The ability to travel has always been at the top of our list of reasons for wanting to homeschool. So much so, that the pictures of homeschooling I have created in my head have as much to do with the road trips we would take to visit all the places we’ve learned about as the actual lesson plans themselves. As new homeschoolers, we didn’t waste much time before hitting the road. Loving our new freedom, we took three trips in four weeks. Our plans were coming together, and my homeschooling dreams were coming true. This is what this new life is all about!
Or is it?
There’s an old saying, “Just because you can, it doesn’t mean you should.” The truth of this hit me hard as we were eating lunch at a restaurant in Arkansas on our way home from our last trip. I was so tired, and a bit frazzled, knowing the fun was over and work awaited us at home. Our toddler was very restless at the table since he had been in the car all day. I don’t really remember how we kept him quiet during the meal, but this sweet old lady eating next to us thought we were cool as cucumbers when it came to parenting. As she and her husband got up from their meal, they stopped at our table to tell us how they were so impressed with our gentle parenting. I didn’t know what to say, but I think my jaw hit the floor. Us? Gentle parents?
If only they had seen the real us, our boys’ real parents, on this last trip. I had raised my voice more times than I would like to admit and manipulated my boys’ behavior by reminding them how happy they should be to be able to go on fun trips. Though that sweet old lady thought she was giving us a compliment, she was actually giving me a reality check. Maybe I wasn’t cut out for this, and it was time to quit.
As I sorted through piles of laundry and got our house back in order after our travels, I cried a lot and wrestled with my thoughts for several days. I chose to homeschool because I see so many great things about it, and I wanted to give it a real shot. My son was enjoying it. We were getting to do so many fun things and had a full curriculum that was teaching us so much. So why was I so frustrated?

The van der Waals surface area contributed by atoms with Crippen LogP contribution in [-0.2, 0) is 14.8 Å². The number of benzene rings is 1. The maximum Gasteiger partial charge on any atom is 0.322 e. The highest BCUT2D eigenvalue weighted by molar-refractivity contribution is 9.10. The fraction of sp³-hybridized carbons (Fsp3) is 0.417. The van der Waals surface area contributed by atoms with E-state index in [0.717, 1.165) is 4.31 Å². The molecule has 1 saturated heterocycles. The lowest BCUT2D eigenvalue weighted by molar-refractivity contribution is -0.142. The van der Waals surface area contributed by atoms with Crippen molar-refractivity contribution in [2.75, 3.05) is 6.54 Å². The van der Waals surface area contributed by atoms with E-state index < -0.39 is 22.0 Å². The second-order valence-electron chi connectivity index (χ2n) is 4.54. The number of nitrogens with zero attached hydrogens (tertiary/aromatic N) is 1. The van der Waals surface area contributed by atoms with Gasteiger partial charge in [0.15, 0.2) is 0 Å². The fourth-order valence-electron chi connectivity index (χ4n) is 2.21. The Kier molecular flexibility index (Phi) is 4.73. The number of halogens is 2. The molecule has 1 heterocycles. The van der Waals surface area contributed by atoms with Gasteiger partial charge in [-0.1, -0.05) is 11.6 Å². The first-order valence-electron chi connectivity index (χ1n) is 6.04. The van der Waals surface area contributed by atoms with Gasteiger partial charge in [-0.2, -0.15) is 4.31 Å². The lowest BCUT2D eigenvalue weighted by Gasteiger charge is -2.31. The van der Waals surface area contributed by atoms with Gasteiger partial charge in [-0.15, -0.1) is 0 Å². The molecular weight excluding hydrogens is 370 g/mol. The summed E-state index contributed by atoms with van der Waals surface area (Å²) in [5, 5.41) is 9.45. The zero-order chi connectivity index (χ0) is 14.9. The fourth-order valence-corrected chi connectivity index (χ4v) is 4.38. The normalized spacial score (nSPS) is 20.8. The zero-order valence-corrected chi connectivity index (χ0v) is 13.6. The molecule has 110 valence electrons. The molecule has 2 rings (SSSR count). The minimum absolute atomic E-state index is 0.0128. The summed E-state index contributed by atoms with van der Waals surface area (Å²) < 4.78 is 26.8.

Then it hit me. We were doing too much . . .
I was too focused on cramming in all the good and fun things. Things my son never asked for. Sure, he loves an adventure, but he loves a happy mommy so much more. I can take him to see all the places we read about in books, but at what cost to our relationship if I’m stressed out?
I also began to strip away some of our curriculum for now, which is very difficult for me. When there’s so much beauty in learning, it’s hard to choose what to leave out. My son is only in first grade, so we are sticking to the three Rs and adding in some great books, a little beauty, and lots of nature. Since making this switch, our days have gone so much more smoothly.
My husband and I also made the decision to stay at home for a while and find a family rhythm that works. We will travel more in the near future, but it can wait. I realized I have needs too and was feeling resentful with all that was on my plate. We worked out a plan that helps me find time to get out of the house and to take a daily walk.
I admit I was ready to call it quits on our way home that day. I am learning it’s normal to feel that way, but it’s what we do with those feelings that matters. Right now, I don’t want to quit. I want to set priorities, simplify our schedule, and focus most on relationships.